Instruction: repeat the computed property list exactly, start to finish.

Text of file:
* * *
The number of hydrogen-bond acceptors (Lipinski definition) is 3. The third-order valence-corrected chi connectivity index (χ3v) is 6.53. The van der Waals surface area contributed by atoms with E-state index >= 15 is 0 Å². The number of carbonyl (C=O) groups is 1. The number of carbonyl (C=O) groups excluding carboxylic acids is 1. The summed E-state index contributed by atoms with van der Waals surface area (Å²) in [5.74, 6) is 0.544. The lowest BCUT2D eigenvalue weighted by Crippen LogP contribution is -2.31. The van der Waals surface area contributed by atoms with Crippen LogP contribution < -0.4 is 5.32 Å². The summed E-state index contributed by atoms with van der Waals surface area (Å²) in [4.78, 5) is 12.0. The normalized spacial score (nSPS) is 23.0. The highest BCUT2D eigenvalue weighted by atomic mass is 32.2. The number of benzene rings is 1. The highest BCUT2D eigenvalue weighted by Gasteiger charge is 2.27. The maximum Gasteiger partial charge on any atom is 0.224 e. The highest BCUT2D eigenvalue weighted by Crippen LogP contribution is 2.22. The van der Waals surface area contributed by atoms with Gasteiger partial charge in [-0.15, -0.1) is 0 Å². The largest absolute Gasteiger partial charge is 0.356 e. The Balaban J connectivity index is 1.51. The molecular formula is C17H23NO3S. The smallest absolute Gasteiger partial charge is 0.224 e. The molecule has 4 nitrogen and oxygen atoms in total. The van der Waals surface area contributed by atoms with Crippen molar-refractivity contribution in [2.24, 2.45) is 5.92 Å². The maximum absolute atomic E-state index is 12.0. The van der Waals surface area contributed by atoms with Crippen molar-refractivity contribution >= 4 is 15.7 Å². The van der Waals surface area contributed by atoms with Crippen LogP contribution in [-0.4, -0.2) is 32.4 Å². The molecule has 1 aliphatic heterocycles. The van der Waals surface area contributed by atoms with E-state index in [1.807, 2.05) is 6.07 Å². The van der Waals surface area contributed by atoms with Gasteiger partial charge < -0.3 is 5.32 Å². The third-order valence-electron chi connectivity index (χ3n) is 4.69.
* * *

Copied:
The number of hydrogen-bond acceptors (Lipinski definition) is 3. The third-order valence-corrected chi connectivity index (χ3v) is 6.53. The van der Waals surface area contributed by atoms with E-state index >= 15 is 0 Å². The number of carbonyl (C=O) groups is 1. The number of carbonyl (C=O) groups excluding carboxylic acids is 1. The summed E-state index contributed by atoms with van der Waals surface area (Å²) in [5.74, 6) is 0.544. The lowest BCUT2D eigenvalue weighted by Crippen LogP contribution is -2.31. The van der Waals surface area contributed by atoms with Crippen LogP contribution < -0.4 is 5.32 Å². The summed E-state index contributed by atoms with van der Waals surface area (Å²) in [4.78, 5) is 12.0. The normalized spacial score (nSPS) is 23.0. The highest BCUT2D eigenvalue weighted by atomic mass is 32.2. The number of benzene rings is 1. The highest BCUT2D eigenvalue weighted by Gasteiger charge is 2.27. The maximum Gasteiger partial charge on any atom is 0.224 e. The highest BCUT2D eigenvalue weighted by Crippen LogP contribution is 2.22. The van der Waals surface area contributed by atoms with Gasteiger partial charge in [-0.15, -0.1) is 0 Å². The largest absolute Gasteiger partial charge is 0.356 e. The Balaban J connectivity index is 1.51. The molecular formula is C17H23NO3S. The smallest absolute Gasteiger partial charge is 0.224 e. The molecule has 4 nitrogen and oxygen atoms in total. The van der Waals surface area contributed by atoms with Crippen molar-refractivity contribution in [2.24, 2.45) is 5.92 Å². The maximum absolute atomic E-state index is 12.0. The van der Waals surface area contributed by atoms with Crippen molar-refractivity contribution >= 4 is 15.7 Å². The van der Waals surface area contributed by atoms with Crippen LogP contribution in [-0.4, -0.2) is 32.4 Å². The molecule has 1 aliphatic heterocycles. The van der Waals surface area contributed by atoms with E-state index in [1.807, 2.05) is 6.07 Å². The van der Waals surface area contributed by atoms with Gasteiger partial charge < -0.3 is 5.32 Å². The third-order valence-electron chi connectivity index (χ3n) is 4.69.